Political unrest spells trouble for foreign trade
The Director of Economic Programs of Kyiv-based Razumkov Center for Economic and Political Studies Volodymyr Sidenko claims there has been a tendency of reviewing contract terms for Ukrainian companies, and in most cases, foreign entities now require a 100 percent down payment on imports into Ukraine.
As for export operations, Sidenko notes that they’ve significantly decreased, partly because pre-election statistics were inflated and in some cases capital used to finance the elections were disguised as exports. The other reason for the decrease, Sidenko said, can be explained by the potential wariness of foreign companies to engage in the Ukrainian market. In some cases companies prefer to avoid buying goods from Ukrainian companies altogether, at least for the time being.
In response, Acting Prime Minister Mykola Azarov appealed to the governments of European Union member countries to assist in restoring the credibility of Ukrainian firms by recommending that their business circles not make contract conditions for Ukrainian companies harsher, blaming it on the uncertain political situation in the country, Ukrainian News reported on Dec. 10.
Sidenko was doubtful that such measures will bring any specific results. “Nothing is going to change until the repeat second round of elections takes place.”
Some benefit, most uncertain
Ironically, the companies that suffered most were those owned by powerful businessmen with governmental ties, as Sidenko named those as the major exporters of commodities from Ukraine.
System Capital Management, an industrial holding 90 percent owned by Rinat Ahmetov, did not return the Post’s requests for comments.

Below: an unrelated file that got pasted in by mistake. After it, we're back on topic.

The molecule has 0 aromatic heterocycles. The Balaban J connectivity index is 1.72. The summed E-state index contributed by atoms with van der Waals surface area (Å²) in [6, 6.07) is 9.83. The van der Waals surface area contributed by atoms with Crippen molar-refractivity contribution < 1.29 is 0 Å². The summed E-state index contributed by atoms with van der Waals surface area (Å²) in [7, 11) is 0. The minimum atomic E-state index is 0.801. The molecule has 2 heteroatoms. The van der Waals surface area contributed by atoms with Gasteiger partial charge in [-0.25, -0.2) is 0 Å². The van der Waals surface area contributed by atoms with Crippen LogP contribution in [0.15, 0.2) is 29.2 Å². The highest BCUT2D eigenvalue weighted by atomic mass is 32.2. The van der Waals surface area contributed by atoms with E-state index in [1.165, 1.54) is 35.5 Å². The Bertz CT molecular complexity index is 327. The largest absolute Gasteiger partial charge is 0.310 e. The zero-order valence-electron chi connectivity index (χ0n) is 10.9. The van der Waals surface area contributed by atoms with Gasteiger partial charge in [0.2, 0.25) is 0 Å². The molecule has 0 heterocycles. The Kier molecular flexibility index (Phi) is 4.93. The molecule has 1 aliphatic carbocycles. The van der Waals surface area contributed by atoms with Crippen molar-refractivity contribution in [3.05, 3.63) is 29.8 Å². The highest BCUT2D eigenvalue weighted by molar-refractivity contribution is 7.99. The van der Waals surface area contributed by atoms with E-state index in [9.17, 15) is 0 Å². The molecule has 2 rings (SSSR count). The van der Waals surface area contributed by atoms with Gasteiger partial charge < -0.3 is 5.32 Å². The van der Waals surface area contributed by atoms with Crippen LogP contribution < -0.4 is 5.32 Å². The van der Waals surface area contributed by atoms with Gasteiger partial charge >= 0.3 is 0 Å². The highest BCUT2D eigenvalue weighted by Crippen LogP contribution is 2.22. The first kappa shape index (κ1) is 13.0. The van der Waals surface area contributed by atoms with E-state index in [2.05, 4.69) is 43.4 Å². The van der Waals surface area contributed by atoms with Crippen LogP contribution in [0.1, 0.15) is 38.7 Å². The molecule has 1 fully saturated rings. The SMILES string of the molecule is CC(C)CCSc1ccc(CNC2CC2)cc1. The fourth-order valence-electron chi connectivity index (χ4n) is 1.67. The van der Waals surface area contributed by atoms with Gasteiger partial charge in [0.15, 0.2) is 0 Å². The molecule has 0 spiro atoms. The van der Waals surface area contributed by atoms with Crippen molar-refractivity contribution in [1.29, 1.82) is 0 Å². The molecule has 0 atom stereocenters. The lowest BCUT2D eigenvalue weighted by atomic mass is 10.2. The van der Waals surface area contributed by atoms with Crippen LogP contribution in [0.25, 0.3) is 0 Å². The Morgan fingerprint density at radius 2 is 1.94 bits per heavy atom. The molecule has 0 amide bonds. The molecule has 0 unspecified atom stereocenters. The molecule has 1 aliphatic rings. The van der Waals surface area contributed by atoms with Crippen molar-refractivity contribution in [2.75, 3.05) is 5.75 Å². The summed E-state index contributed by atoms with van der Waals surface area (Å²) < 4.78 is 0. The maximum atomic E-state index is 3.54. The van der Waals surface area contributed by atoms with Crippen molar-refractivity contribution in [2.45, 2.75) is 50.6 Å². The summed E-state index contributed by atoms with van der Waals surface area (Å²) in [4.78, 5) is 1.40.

Yuriy Sivitsky, vice president of Softline, a Kyiv-based software developer, acknowledged that the political instability may cause problems with short-term contracts. He also confirmed hearing of cases where companies from the EU and the United States suspended payments for products they imported out of Ukraine. However, to Syvytsky’s Softline, the Orange Revolution in Ukraine brought nothing but pleasant surprises in terms of business.
“Our clients from Europe and States actually called us and asked what they can do to assist us in this situation.” He said that in some cases their willingness to help would go as far as offering to make early payments.
It is different when it comes to the representatives of Russian firms, who Syvytsky claims still have “the fog in their brains.”
Senior Economist with the Kyiv-based International Center for Political Studies Andry Blinov acknowledges the additional obstacles that the politics imposed on foreign trade activities of Ukrainian companies, and he does not forecast an improvement in the short term. He thinks early 2005 will be rather dim, and the most obvious indicator will be decreases in investments.
“It is one of those times when it is virtually impossible for anyone on the market to plan ahead, no matter how well connected you are.”
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